very understanding – especially when it’s just a random shag, so maybe try different ways to meet men or don’t go home with them the first time you meet them. Get their number, go for a coffee, then maybe dinner, and then decide if they are someone you feel comfortable having sex with. I know it’s not the stereotypical way to do things, but who wants to be a stereotype anyway? The more time you spend concerned with what you think and feel and the less you worry about what others might be thinking, I reckon the better your sex life will be. Jenson via email
A counsellor’s opinion Counsellor Sona Barbosa says:
Dear David, It can be difficult and frustrating for men to cope with erectile dysfunction, especially when the cause is unclear. It can cause feelings of inadequacy and you may feel you are the one to blame. Erectile dysfunction can be due to physiological factors, psychological or both. Even though you have been to your GP and have been told there is nothing physically wrong with you, it is good to bear in mind the effects of alcohol and drugs on sexual responses. You also need to be careful when buying drugs online, as you can be putting your health and safety at risk. It would be of benefit if you could explore whether the cause for your inability to keep an erection is psychological in nature. In virtually
FS111_P26-27_Sortit:FS 09/04/2009 14:23 Page 27
every case of erectile dysfunction there are emotional issues, negative emotions, such as stress, performance anxiety, that can seriously affect the man’s self-esteem and relationships. You mentioned that your penis gets hard but you cannot maintain enough of an erection for fucking or even when wanking. However do you have firmer erections during sleep or when awake? Or while engaging in other behaviours besides intercourse? If you can answer yes to any of these, then it seems like the act of fucking is causing the anxiety and may be the reason for partial or complete loss of erection. Anxiety has both emotional and physical consequences that can affect erectile function. Excessive concern about sexual performance may provoke an intense fear of failure, self-doubt, and as you have said, embarrassment. You may be trying too hard! The more you worry about keeping your erection, the more difficult it will be to keep it. Remember that you are more than just a penis! One of my main concerns reading your letter is that you have had on more than one occasion unsafe penetrative sex and being the “bottom” you are putting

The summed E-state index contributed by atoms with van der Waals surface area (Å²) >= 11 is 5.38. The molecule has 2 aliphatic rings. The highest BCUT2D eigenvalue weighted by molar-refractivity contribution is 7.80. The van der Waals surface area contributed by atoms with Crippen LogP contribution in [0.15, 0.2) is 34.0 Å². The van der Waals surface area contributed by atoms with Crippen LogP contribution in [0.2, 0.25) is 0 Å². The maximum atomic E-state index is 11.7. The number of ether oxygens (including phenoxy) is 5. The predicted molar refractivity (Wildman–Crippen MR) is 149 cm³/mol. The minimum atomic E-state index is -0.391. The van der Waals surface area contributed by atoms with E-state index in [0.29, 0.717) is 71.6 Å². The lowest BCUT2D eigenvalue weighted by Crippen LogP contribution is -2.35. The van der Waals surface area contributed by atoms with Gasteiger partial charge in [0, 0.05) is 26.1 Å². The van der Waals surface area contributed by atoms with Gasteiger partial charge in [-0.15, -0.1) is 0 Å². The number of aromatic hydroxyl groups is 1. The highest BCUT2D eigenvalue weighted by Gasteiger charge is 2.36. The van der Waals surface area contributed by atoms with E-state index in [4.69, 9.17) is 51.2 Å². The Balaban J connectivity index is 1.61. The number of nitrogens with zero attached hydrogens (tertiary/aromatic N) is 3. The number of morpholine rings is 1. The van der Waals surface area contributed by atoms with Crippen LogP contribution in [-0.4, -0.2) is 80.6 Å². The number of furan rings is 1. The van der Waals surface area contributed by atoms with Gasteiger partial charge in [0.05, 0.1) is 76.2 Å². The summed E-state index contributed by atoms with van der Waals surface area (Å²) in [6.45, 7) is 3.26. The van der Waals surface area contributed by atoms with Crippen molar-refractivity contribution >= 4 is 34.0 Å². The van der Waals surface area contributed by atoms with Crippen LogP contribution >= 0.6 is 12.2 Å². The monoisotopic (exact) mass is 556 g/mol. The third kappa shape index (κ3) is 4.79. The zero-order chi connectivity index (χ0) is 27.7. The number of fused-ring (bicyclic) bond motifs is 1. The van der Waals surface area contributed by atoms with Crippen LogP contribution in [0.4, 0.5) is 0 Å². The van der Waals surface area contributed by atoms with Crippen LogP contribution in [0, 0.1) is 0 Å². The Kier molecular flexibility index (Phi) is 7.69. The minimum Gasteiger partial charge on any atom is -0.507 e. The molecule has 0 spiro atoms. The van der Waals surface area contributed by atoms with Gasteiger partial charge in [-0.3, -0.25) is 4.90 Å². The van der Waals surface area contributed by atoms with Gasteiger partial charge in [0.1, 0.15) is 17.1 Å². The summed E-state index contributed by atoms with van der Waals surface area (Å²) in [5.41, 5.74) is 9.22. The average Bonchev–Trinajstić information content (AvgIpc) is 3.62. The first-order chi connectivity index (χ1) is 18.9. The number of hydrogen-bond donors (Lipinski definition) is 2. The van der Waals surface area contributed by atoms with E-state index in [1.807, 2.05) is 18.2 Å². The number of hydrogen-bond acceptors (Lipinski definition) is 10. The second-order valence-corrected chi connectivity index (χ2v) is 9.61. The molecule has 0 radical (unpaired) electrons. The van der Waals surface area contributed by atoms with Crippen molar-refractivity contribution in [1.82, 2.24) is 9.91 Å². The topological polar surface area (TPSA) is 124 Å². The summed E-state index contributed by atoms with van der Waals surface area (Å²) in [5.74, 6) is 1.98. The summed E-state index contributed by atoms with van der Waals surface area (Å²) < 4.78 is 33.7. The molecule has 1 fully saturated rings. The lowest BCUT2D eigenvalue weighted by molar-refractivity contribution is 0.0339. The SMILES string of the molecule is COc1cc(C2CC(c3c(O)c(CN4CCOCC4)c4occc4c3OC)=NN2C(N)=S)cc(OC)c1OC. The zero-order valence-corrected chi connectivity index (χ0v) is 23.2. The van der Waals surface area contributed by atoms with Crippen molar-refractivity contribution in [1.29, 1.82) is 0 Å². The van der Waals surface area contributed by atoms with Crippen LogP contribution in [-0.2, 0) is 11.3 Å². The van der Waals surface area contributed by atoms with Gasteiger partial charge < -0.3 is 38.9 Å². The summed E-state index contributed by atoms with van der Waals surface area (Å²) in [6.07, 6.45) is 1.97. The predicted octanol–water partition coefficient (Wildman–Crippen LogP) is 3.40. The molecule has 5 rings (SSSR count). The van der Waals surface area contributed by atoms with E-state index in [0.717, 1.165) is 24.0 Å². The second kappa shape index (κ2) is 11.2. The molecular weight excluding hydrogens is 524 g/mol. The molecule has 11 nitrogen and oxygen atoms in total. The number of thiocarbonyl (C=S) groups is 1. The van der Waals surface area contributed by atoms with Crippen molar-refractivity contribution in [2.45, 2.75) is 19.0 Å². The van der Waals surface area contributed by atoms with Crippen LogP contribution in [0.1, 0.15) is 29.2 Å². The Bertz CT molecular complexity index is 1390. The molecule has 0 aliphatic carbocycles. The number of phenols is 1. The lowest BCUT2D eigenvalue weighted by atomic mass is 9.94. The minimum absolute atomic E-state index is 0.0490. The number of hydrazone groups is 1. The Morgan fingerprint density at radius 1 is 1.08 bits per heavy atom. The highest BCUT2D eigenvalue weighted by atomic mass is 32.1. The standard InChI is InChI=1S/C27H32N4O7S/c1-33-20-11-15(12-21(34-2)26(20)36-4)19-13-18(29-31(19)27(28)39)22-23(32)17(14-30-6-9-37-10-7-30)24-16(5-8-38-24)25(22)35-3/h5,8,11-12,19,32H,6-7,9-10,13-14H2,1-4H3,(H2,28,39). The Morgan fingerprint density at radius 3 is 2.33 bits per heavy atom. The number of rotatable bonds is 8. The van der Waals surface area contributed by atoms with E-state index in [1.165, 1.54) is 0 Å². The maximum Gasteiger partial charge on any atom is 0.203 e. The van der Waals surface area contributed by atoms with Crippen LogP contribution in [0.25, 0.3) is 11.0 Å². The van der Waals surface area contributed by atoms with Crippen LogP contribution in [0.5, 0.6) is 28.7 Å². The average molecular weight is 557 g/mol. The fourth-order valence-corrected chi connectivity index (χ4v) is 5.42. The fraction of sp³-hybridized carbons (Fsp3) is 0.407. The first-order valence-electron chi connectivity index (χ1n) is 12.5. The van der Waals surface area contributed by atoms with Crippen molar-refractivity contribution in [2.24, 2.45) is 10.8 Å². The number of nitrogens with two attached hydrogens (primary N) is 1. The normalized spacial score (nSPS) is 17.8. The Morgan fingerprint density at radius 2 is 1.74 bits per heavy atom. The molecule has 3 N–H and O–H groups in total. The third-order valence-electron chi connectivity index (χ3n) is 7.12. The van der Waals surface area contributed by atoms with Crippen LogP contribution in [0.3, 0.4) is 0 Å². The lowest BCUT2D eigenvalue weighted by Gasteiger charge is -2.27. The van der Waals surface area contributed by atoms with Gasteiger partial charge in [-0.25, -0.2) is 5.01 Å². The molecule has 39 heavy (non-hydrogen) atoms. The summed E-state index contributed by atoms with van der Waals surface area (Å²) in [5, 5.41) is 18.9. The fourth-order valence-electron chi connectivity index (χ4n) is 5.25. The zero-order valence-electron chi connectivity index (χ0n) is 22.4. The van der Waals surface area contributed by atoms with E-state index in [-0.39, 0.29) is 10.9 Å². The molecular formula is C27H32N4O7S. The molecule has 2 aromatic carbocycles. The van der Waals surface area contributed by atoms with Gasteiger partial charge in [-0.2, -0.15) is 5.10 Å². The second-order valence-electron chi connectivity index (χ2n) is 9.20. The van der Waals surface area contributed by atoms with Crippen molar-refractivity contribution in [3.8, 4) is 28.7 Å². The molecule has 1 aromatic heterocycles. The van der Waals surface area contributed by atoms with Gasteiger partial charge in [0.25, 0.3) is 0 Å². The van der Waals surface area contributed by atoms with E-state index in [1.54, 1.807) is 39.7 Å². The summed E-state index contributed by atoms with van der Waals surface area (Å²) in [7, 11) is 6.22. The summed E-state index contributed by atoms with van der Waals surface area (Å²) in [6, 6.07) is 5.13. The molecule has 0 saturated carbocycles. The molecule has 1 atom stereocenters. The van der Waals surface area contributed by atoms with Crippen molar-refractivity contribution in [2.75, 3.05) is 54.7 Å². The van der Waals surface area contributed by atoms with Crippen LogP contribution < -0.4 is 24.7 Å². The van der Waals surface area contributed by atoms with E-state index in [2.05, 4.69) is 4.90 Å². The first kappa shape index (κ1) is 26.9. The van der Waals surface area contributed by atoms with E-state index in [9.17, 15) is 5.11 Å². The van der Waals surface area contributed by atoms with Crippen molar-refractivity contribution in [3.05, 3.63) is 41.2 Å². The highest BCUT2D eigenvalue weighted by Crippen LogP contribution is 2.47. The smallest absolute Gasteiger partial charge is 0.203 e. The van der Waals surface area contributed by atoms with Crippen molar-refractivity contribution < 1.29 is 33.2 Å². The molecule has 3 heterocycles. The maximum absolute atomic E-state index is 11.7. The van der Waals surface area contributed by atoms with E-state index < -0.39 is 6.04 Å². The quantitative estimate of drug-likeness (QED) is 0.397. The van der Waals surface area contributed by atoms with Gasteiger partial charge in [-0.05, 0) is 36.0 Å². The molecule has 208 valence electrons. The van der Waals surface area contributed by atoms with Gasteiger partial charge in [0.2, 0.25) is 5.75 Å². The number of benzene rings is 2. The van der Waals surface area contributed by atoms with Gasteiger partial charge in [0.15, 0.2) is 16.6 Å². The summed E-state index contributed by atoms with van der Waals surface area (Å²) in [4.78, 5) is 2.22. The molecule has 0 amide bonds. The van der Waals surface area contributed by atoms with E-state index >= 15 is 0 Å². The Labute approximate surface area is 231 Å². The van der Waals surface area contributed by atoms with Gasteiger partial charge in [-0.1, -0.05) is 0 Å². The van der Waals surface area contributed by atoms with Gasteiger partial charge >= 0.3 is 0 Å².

yourself at an even higher risk. I am left wondering why you are not looking after yourself. I strongly suggest you get some support through counselling, in order to address how to keep yourself safe and also to explore possible emotional reasons behind your inability to maintain an erection. It can also help you feel more
comfortable sexually and to better manage your expectations. There are some good services that can help you with this.
If you think that you may want to see a counsellor, visit www.gmfa.org.uk/counselling or go to page 28 for information on where you can get free counselling.
Next month’s problem... My boyfriend is constantly accusing me of sleeping with other guys and I am not. In fact, despite having an agreement that the odd shag on the side is OK, I have never had sex outside our relationship, not for three years. But despite this, many times if I go out on my own or I am late he gives me the third degree and accuses me of sleeping around. Even if we go out together he will accuse me of having sex in the toilets, which I have never done in my life. Sometimes I think it is him who is shagging around and that’s why he is accusing me all the time. What makes matters worse, he sometimes wants to have sex without condoms as a way to prove that I have been faithful, and I don’t want to because I really question if he is shagging around and being safe. Of course that leads to a big fight and it all ends in tears. How can we get out of this mess? Kelly via email